Wednesday, June 20, 2012

Ariel needs a makeover!

So I finally saw the 2011 version of FOOTLOOSE the other night. And learned a big lesson on character development. Some of you might have seen my facebook rant on the topic ;)

I loved the movie, thought it was really fun. I'm a sucker for a dance flick since I have zero rhythm. I'm about as good at dancing as I am at math. bahahaha. Yeah.

I thought Ren was awesome. Great character, good sympathy, well developed. We saw his rebellious side but we understood him. He had more gold in his heart than brass. He was solid. And the boy could move.

But Ariel. Oy. Julianne Hough did a fabulous job portraying the angsty teen role, but this was terrible character set up. First, her reasons for rebelling didn't match the method of rebellion. She was given zero sympathy because other than knowing her brother died three years ago, we had zero insight into her attitude.

Plus, Julianne Hough didn't dance. She moved suggestively and wiggled her barely-denim-clad booty. Sigh.

Ariel, gorgeous as she was, needed a makeover. Internally. I was actually a little upset/disappointed when she got the guy in the end because I didn't think she deserved him. I think she made a turning point and was headed in the right direction at the end of the flick, but that change was so new and so 180 that it needed time to germinate and grow. Be real. Believable. Personally, the girl needed another entire movie to get her act together before she deserved Ren.

Take what you can from this guys, and apply it to your writing. Make your characters real. Relatable. Have the reader feel sympathy for your harder-crusted characters. Give them reason to be the way they are. I actually felt more sympathy and understanding for the evil Queen in Snowwhite and the Huntsman than I did for Ariel and her immature shenanigans. Because they showed it to us. Give your readers insight into your characters. And to do that, remember, you have to know them first.

They got it right with the Queen. They got it right with Ren. They missed the mark by a mile with poor Ariel.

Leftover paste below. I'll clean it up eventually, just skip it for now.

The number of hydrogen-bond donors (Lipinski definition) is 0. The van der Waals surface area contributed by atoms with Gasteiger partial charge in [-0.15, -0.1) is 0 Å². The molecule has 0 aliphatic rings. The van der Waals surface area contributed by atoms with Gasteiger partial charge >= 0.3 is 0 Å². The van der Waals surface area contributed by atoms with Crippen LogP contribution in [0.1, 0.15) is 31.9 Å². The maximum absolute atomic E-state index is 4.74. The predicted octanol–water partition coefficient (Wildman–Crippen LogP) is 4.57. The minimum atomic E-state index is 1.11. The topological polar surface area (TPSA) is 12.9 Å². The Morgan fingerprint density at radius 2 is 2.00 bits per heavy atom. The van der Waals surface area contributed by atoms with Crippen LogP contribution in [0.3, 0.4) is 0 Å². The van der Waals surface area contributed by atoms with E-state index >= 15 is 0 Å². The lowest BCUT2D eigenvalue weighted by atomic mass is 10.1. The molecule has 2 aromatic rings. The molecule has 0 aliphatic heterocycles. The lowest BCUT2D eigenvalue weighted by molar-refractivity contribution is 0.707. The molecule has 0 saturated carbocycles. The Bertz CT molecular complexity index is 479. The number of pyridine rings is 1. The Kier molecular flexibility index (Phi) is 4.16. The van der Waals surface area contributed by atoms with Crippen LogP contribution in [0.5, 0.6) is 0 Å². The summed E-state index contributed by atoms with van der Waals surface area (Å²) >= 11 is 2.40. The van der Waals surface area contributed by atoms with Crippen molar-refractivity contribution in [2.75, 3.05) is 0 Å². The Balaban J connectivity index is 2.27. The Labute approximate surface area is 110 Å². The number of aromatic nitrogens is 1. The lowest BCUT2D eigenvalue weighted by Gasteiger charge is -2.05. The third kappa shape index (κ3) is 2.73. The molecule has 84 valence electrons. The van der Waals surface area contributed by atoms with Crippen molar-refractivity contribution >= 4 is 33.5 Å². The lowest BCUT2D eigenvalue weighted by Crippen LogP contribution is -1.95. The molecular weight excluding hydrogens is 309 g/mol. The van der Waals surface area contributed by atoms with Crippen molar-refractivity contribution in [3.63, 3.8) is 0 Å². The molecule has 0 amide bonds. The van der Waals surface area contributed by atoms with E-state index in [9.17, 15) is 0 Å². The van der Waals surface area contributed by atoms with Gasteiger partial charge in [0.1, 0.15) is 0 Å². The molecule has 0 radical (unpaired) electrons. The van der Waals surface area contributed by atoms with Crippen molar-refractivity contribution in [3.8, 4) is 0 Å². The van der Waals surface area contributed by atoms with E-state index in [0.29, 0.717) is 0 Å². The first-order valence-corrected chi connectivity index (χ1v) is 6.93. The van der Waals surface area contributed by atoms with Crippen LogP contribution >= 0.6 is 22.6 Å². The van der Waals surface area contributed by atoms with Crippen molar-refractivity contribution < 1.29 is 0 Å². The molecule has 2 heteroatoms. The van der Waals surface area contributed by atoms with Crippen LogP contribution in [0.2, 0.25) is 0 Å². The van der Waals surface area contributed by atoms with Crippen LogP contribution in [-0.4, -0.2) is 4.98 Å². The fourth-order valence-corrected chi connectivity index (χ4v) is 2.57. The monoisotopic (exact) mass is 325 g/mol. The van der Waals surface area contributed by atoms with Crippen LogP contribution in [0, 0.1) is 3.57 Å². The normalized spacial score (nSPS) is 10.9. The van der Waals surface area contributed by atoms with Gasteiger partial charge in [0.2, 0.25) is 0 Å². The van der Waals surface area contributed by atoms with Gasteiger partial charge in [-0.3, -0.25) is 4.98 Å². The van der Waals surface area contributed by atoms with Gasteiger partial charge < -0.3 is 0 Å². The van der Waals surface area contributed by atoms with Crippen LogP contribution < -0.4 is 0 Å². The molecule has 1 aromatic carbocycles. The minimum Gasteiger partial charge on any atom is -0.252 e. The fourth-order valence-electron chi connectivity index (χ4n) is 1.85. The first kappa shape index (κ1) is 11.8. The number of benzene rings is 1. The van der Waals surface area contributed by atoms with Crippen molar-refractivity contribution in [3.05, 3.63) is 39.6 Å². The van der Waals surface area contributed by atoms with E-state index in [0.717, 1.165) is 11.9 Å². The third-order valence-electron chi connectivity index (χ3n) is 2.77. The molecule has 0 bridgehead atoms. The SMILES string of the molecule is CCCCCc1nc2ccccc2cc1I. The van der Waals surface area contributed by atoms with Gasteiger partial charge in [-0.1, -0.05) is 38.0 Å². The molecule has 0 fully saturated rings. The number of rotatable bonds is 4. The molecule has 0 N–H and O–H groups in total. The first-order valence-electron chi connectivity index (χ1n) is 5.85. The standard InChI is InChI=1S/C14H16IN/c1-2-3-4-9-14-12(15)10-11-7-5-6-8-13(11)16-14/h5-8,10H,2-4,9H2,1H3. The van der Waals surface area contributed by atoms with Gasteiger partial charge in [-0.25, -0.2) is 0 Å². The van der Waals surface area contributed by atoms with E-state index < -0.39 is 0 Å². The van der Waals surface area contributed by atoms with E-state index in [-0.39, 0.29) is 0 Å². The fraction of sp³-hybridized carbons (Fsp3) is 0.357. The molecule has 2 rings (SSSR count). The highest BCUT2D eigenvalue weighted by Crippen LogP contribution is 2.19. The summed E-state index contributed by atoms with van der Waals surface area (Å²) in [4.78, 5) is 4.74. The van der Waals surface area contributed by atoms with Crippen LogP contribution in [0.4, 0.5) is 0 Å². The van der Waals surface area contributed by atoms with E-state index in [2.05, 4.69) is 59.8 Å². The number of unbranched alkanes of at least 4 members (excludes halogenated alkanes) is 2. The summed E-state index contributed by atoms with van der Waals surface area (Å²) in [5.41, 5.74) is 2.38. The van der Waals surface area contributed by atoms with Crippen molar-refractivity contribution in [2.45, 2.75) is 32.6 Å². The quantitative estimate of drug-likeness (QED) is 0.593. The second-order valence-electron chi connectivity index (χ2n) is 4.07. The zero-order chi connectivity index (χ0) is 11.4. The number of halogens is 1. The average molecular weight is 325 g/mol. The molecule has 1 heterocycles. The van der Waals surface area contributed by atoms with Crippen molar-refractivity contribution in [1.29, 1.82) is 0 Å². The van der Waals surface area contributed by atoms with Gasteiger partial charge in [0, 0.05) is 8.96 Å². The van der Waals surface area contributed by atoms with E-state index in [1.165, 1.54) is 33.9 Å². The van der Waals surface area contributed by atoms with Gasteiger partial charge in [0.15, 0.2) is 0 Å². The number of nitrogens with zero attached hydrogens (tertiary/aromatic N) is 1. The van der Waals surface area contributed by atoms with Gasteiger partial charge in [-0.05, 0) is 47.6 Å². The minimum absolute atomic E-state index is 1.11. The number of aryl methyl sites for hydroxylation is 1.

Personally, I think the nerdy/best friend/goofy/sidekick guy totally made the movie anyway ;)


  1. I've never seen either footloose, lol!

    I don't understand how to get to know characters. People say they interview them or take them to Starbucks. I don't get it, now do you do that?

  2. Pretend like you're trying to get to know a friend. Make a list of questions, things you want to learn about them. Even things that you think won't possibly matter to your story. What's your favorite color? What would you order at Starbucks? Do you like storms or are you scared of them? What color is your bedpsread at home? What is you dream job?

    Answer the questions from your character's Point of View. Just start answering them. Is your character sort of a tough chick persona? Then her bedspread is probably black, or silver, or maybe red and black. It wouldn't be pink. Is your character a girly girl? Then she's probably afraid of storms, has a pink bedspread and orders extra whip on her mocha. ;)

    Take the basic thought of your character that you DO know (such as girly girl or tough, scarred or Pollyanna-happy, etc.) and then answer the questions based on that foundation. You'll get to know them, and usually when you do this and keep going with questions you will discover their back story. Something will pop up that gives you an idea for your plot.

    To keep going, ALWAYS ASK WHY.

    Like what if your character is tough-girl, kickboxing, scared of nothing...except storms? Okay, why? She was trapped in the dark home alone one day as a child during a hurricane and never got over it. Okay, why? Does that play into fears of abandonment? How does her relationship with her parents fit in? Why she was home alone? Did someone die in that storm?

    See how it snowballs?

    Make sense?